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Posts Tagged ‘SSA’

Receiving Disability Benefits – Are You Able to Work at All?

Wednesday, February 1st, 2012

Suppose you make it all the way to final step of the Social Security Disability Insurance (“SSDI”) application process. The Social Security Administration (“SSA”) finds that you are unable to work and recognizes that you have a severe disability. You cannot return to your previous job. The final question that the SSA will try to answer before awarding you benefits is this – can you work at all?

SSDI benefits are reserved for those Americans with the most severe medical conditions and disabilities, those unable to perform any work at all without terrible pain. Perhaps you spent years working in the construction business but then suffered a bad back injury. You may not be able to lift 50-pound bags anymore, but, if you can sit at a desk and type without pain, the SSA will likely not award you disability benefits because you are able to perform some type of work.

The SSA performs a broad assessment of your ability to work. If you reach the stage at which you have a hearing before an administrative law judge, you and the SSA will likely have medical and vocational experts thoroughly examine you to determine what you are capable of. Experts will testify about your ability to sit, stand and walk, to reach with your arms, and to work in a variety of jobs. If you are unable to perform any job, the SSA will begin paying you SSDI benefits. If you can perform some work, even if it is substantially different from what you did in the past, you will be unable to receive disability benefits.

Have you gone through examinations with vocational experts for disability benefits evaluation? What types of work were you evaluated for?

Troutman & Troutman, P.C. – Tulsa Social Security disability lawyers

Children Can Also Receive SSI and Disability Benefits

Tuesday, January 31st, 2012

Many types of Social Security benefits are available not just for the person directly involved (the retired person or the disabled worker), but also for dependents in that person’s family. Children, in particular, are often eligible for financial support if their parent becomes disabled or passes away or if the child becomes disabled. Supplemental Security Income (“SSI”) benefits, which we discussed yesterday, are also available for children. To qualify for SSI benefits, a child must be under 18 or, if he or she is attending school, the child must be under 22.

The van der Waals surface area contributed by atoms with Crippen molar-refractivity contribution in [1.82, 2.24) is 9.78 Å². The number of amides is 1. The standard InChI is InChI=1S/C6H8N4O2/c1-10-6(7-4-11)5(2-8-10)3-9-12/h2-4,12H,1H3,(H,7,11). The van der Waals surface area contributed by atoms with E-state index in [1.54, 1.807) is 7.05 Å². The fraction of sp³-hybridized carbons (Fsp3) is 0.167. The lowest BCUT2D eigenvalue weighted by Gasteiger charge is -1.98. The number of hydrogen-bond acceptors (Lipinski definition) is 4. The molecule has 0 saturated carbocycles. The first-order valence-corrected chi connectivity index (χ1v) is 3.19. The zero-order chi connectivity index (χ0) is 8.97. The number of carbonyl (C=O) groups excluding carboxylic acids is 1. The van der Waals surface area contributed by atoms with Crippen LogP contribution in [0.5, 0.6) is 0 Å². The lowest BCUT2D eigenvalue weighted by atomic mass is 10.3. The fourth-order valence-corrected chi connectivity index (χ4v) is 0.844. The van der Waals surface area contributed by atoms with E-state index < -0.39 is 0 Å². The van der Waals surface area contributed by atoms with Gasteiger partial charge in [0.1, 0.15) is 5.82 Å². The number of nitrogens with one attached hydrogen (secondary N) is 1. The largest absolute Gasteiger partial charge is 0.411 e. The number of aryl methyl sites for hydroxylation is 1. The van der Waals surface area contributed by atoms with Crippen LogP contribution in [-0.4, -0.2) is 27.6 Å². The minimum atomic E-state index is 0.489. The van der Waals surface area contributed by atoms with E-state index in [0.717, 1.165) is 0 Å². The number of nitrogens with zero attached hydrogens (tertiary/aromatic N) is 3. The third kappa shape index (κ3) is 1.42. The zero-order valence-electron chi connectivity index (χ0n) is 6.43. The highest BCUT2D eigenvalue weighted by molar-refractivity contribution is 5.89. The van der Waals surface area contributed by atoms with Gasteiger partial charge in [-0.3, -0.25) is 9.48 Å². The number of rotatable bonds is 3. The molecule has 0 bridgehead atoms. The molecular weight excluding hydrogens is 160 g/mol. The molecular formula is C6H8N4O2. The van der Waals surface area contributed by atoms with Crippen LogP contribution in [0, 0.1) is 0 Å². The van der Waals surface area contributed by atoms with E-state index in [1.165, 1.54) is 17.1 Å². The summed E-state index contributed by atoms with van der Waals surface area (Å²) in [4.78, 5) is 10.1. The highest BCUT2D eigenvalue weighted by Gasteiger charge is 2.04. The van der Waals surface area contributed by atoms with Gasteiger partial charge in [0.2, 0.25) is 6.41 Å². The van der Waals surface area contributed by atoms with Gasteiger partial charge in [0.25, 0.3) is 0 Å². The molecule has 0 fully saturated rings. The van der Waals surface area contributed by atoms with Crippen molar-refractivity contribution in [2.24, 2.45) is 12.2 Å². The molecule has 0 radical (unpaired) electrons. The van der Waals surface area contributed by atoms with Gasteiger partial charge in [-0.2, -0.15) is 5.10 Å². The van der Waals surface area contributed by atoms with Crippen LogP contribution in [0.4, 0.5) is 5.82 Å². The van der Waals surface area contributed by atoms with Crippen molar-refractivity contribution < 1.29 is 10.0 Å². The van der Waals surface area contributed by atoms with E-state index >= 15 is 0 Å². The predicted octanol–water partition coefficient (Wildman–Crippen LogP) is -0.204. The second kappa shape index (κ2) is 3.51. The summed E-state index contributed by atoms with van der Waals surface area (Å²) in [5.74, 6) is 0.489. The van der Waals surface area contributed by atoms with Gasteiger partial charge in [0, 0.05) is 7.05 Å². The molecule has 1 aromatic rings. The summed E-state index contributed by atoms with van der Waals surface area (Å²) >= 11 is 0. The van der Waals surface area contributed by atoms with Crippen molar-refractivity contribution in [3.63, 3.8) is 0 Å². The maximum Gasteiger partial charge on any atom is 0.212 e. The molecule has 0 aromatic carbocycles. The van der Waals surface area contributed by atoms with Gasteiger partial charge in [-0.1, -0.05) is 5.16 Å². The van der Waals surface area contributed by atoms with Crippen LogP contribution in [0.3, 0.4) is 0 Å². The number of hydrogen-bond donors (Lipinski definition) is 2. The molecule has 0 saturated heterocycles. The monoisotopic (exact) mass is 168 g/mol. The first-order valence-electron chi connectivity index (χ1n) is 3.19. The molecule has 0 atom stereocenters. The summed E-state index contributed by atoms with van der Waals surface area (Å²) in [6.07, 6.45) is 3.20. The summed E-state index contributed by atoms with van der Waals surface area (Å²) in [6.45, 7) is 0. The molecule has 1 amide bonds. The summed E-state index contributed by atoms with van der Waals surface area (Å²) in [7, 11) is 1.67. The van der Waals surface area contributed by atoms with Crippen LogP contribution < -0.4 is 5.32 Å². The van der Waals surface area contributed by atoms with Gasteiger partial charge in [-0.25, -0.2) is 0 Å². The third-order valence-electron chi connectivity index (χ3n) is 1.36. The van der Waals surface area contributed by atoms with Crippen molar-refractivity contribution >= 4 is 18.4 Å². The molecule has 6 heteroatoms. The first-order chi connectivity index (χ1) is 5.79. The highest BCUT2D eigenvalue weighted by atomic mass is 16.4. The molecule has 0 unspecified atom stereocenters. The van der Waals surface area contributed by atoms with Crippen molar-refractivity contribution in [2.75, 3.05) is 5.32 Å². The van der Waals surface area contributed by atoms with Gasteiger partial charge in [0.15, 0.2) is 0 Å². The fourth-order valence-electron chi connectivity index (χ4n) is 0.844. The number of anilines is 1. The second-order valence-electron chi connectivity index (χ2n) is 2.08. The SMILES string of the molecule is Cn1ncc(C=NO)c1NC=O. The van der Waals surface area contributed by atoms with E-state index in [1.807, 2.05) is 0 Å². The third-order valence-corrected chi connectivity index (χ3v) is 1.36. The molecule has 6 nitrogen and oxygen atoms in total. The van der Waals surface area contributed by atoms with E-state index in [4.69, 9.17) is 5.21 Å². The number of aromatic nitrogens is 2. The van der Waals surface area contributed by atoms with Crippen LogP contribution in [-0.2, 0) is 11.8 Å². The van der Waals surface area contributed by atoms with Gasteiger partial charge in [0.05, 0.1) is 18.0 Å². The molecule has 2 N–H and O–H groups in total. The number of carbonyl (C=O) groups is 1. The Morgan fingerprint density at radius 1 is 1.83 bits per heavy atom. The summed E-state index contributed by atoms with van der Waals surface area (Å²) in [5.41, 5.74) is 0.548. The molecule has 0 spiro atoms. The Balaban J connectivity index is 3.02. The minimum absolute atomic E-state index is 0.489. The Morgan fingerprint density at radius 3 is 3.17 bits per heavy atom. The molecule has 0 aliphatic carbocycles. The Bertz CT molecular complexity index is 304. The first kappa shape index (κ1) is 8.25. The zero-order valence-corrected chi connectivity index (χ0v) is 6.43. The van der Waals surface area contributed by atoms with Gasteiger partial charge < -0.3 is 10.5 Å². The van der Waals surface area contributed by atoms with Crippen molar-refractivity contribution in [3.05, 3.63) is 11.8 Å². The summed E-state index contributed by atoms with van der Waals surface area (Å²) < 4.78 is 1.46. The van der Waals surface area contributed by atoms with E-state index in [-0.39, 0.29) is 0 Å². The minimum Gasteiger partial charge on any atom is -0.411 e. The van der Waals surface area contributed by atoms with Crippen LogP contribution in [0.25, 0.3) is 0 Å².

As with regular SSI benefits, the child must be blind or disabled. The definition of “disabled” is slightly different for children than it is for adult, though. The child’s condition must be expected to last longer than a year, and the disability must seriously limit the child’s activities. There are certain conditions that qualify a child to immediately start receiving SSI benefits. Some of these conditions include HIV infection, cerebral palsy, down syndrome and a birth weight below two pounds, ten ounces.

Children may qualify for SSI payments from the time of their births. Once the child reaches 18, the Social Security Administration (“SSA”) evaluates his or her disability the same way it does for adults, which generally requires that a person not be able to perform any work whatsoever.

Other Social Security benefits for which children may qualify on their own or through their guardians include retirement benefits, disability benefits through the Social Security Disability Insurance (“SSDI”) program and survivors benefits for children who lose a parent. The SSA reports that, altogether, it provides 4.4 million children with over $2.4 billion in financial support each month when their parents retire, become disabled or pass away.

Do you have experience applying for Social Security benefits for children? What wisdom do you have to share with other children and their families?

Troutman & Troutman, P.C. – Tulsa Social Security disability attorneys

SSI Benefits Provide Assistance, No Work History Required

Monday, January 30th, 2012

Although the Social Security Administration (“SSA”) administers Supplemental Security Income (“SSI”) benefits, SSI benefits differ from what we normally think of as Social Security benefits. SSI benefits do not require a work history; both Social Security retirement and disability benefits require Americans to have paid into the system. As a result, SSI benefits come from the Treasury Department’s general funds and not the Social Security trust fund. Despite the different sources of funds, SSI benefits have the same aim as retirement and disability benefits – provide financial support to older Americans or those with severe disabilities.